‘Why do this?’: Newman blasted again
Respected AFL journalist Caroline Wilson has once again put Sam Newman and his co-hosts in the crosshairs after recent remarks made on their podcast.
Newman has never shied away from speaking his mind since hanging up the boots and moving into the media landscape
Get your sport fix on Kayo ahead of live games returning soon - classic match replays, documentaries and the latest news & announcements. New to Kayo? Get your 14-day free trial & start streaming instantly >
His comments in recent times have attracted severe backlash with his remarks regarding George Floyd seeing his longstanding relationship with the Nine Network come to an end.
On the latest episode of his podcast You Cannot Be Serious, ex-Hawthorn player Don Scott, journalist Mike Sheahan and Newman put a spotlight on one of the most iconic moments in the history of the AFL.
Twenty-seven years ago St Kilda's Winmar raised his jumper and pointed to his skin colour in response to racist taunts in the middle of a game at Victoria Park. The moment, captured by photographer Wayne Ludbey, has since been immortalised outside Perth's Optus Stadium.
But both Newman and Scott believe the moment wasn't actually in relation to racism, instead saying the point was to his stomach - referencing what a gutsy effort it was from St Kilda.
"Maybe Nicky's dining out on it now about lifting his jumper because I reported on that game at Collingwood," Scott said.
'St Kilda played Collingwood and my recollection was that St Kilda won and Nicky lifted his jumper saying, 'That was a gutsy effort. We have got heart'. Now it's been misconstrued."
Former leading AFL reporter Sheahan attempted to tread lightly around the topic, but said many believed at the time Winmar was referencing guts.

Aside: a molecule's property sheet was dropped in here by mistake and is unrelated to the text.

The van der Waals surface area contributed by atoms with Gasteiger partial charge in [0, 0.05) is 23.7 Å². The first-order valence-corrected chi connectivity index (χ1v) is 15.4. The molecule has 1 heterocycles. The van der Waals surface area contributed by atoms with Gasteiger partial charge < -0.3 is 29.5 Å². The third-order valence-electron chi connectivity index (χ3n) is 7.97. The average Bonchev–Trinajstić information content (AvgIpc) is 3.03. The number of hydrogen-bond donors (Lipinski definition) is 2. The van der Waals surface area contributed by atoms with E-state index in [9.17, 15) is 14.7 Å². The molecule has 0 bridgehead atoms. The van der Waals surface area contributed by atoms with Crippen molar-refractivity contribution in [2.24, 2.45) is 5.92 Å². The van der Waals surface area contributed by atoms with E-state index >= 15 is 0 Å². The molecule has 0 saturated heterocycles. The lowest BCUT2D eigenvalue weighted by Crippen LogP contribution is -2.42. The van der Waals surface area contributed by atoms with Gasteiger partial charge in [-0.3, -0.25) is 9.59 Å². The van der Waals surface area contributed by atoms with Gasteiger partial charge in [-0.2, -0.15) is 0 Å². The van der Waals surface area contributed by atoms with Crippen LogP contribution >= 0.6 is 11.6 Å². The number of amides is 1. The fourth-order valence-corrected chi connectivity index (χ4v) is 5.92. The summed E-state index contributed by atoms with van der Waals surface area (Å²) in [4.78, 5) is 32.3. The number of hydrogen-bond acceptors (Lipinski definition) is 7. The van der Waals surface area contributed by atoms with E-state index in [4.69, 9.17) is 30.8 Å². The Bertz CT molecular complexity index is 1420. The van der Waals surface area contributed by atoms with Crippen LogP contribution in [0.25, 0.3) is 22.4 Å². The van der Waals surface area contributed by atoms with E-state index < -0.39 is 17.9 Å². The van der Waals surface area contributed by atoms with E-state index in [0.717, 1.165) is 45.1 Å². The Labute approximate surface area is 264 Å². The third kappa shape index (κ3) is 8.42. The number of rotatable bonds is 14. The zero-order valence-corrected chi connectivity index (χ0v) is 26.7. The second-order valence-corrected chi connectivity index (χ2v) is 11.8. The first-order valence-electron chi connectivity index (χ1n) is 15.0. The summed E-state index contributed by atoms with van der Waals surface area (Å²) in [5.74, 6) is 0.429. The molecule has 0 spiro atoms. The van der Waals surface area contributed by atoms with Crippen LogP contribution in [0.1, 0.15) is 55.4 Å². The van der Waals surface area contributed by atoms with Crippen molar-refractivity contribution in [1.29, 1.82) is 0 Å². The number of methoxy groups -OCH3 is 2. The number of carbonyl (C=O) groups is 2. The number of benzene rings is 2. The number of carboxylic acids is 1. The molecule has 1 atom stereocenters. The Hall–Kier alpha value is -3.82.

"The only person who knows what he meant is Nicky Winmar. He now says he was pointing to the colour of his skin," Sheahan said.
"Unlike some of the people I work with, I'm going to consider it before I give an answer.
"I was at Victoria Park that day … and I reckon I left the ground thinking he was talking about guts."
Newman added it has since been "morphed" and used by activists as a powerful tool.
"Well done. And then it just morphed into all that other by activists," Newman said.
The comments from the trio have attracted fierce backlash with Wilson saying they have caused great unrest among senior Indigenous people within the AFL.
"In essence Mike Sheahan was less strident about what he thinks Nicky Winmar was saying than Don Scott," Wilson said on 3AW radio.
"The impression you get from listening to that podcast is that Nicky Winmar has been dishonest since about what he was saying.
"I worked with both Mike Sheahan and Wayne Ludbey at the time and I remember the photographer (Ludbey) saying that he heard Nicky Winmar say, and I'm not going to quote him, 'I'm black and I'm proud of it' … something like that.
"I don't remember what Mike said at the time.
"But that was the story that the Sunday Age reported. Nicky lifting the jumper, what Wayne heard and what Nicky said.
"Now you can talk about what Nicky did in the weeks that followed that, you can talk about many elements of Nicky Winmar.
"But that is what Wayne Ludbey heard and I remember him saying it, it's what the Sunday Age reported and this dog-whistling from Sam Newman that he just continues to do. I mean I'm disappointed, Don Scott might have remembered that, but I know this has really upset a lot of senior Inidgenous AFL people.
"They're really upset that this has been put out there. They see it as attention seeking.
"Sam would call it political correctness that I'm even saying this, but I'm just staggered that everybody remembers what Wayne Ludbey reported, said, heard. What Nicky said afterwards.
"Why? Why would you do this at a time when people are feeling so vulnerable across Australia and many Indigenous people too.
"I just don't understand it."
Originally published as 'Why do this?': Newman blasted again